9) Freedom for all political prisoners; trials by juries that represent our peers.
10) Land, bread, housing, education, clothing, justice, peace and community control of modern industry."
The call for a revolutionary war against authority at the time of the Vietnam War, alerted the FBI to the Black Panther's activities. Whatever happened, the FBI was successful in destroying the Black Panther's movement.

This video makes you breath the atmosphere of the group and it also mentions some of the points quoted above
In 2008 something which black people of the '60 would have never believed happened: a "colored" man was elected the 44th President of the USA. The way has been uphill and full of difficulties and violence. There still are acts of discrimination, but many goals have been achieved. When Barrack Obama was elected President he delivered a very important speech which, in a certain sense, can be traced back to M.L. King's speech
This election had many firsts and many stories that will be told for generations. But one that's on my mind tonight is about a woman […] Ann Nixon Cooper is 106 years old.
She was born just a generation past slavery; a time when there were no cars on the road or planes in the sky; when someone like her couldn't vote for two reasons - because she was a woman and because of the colour of her skin.
And tonight, I think about all that she's seen throughout her century in America - the heartache and the hope; the struggle and the progress; the times we were told that we can't, and the people who pressed on with that American creed: Yes, we can.
At a time when women's voices were silenced and their hopes dismissed, she lived to see them stand up and speak out and reach for the ballot. Yes, we can.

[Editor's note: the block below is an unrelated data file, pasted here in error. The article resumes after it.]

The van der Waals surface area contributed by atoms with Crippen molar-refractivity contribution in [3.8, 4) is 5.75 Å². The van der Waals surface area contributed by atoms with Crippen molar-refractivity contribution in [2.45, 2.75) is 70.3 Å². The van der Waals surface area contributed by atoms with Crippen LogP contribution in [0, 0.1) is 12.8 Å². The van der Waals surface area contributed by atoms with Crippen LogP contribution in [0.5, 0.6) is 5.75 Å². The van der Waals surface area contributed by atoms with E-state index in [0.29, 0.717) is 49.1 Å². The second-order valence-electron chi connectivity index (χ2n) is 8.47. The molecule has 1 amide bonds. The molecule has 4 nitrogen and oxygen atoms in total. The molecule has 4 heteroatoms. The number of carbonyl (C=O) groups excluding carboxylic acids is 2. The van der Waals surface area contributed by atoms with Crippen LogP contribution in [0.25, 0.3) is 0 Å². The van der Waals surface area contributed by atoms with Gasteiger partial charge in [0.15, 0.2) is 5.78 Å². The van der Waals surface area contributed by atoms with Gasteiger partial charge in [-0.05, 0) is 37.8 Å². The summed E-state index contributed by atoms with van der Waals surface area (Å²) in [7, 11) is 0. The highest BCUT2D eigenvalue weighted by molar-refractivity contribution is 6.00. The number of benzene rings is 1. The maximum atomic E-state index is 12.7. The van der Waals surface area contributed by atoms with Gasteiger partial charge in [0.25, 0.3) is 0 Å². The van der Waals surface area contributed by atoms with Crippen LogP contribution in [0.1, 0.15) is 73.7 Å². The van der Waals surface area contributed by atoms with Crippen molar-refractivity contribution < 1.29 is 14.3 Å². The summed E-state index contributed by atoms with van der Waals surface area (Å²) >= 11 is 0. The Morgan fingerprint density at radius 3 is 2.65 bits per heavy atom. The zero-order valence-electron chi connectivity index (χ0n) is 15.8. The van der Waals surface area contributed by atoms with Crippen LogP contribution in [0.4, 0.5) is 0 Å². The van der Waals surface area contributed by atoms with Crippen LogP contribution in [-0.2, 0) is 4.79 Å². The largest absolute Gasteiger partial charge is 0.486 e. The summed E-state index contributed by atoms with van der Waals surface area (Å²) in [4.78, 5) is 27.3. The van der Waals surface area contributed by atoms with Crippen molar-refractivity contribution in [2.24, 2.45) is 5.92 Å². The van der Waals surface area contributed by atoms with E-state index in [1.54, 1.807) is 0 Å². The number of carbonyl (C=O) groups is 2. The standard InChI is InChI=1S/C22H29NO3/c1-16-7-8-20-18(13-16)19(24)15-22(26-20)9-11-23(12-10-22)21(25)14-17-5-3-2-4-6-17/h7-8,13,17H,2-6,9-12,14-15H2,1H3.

[…]She was there for the buses in Montgomery, the hoses in Birmingham, a bridge in Selma, and a preacher from Atlanta who told a people that "we shall overcome". Yes, we can.

America, we have come so far. We have seen so much. But there is so much more to do […]
This is our time - to put our people back to work and open doors of opportunity for our kids; to restore prosperity and promote the cause of peace; to reclaim the American dream and reaffirm that fundamental truth - that out of many, we are one; that while we breathe, we hope, and where we are met with cynicism and doubt, and those who tell us that we can't, we will respond with that timeless creed that sums up the spirit of a people: yes, we can.
Thank you, God bless you, and may God bless the United States of America.

Watch the following film and quote all mentioned events related to the Civil Rights Movement
IN SHORT: students should be able to look at the map and explain each event or people in detail
You can find our rationale at:
Form 5 groups: each group will be in charge of a new presentation!
If you do not know how to use Prezi, this may help you!
Find a collection of images, videos, songs, poems and curiosity on
and make your own prezi!
The so-called Harlem Renaissance gave birth to the African-American literature; analyse in depth the following authors :
-Alex Haley (Roots: the saga of an American family)
- Alice Walker (the Colour Purple)
- Toni Morrison (Beloved)
Prepare your own Prezi, adding pictures, videos and extracts from books
Collect a series of images, videos and testimonies on the way slaves used to live; their houses, their jobs, their communities.
Gather them in your prezi!
The so-called Harlem Renaissance gave birth to a new kind of music. Gather songs, videos, lyrics and pictures in your own prezi!
The African culture has always kept its particularity, even in America: find pictures, videos and recipes of typical Afro-American clothes, foods, dances and habits.
Put them together in your own prezi!
Starting website: http://www.civilwarhome.com/poemssongs.htm
Starting websites: http://www.enotes.com/topics/roots/critical-essays/roots-saga-an-american-family-alex-haley

Starting website: http://www.history.com/topics/black-history/slavery
Starting website:
Starting websites: http://www.thegutsygourmet.net/soul.html
Full transcript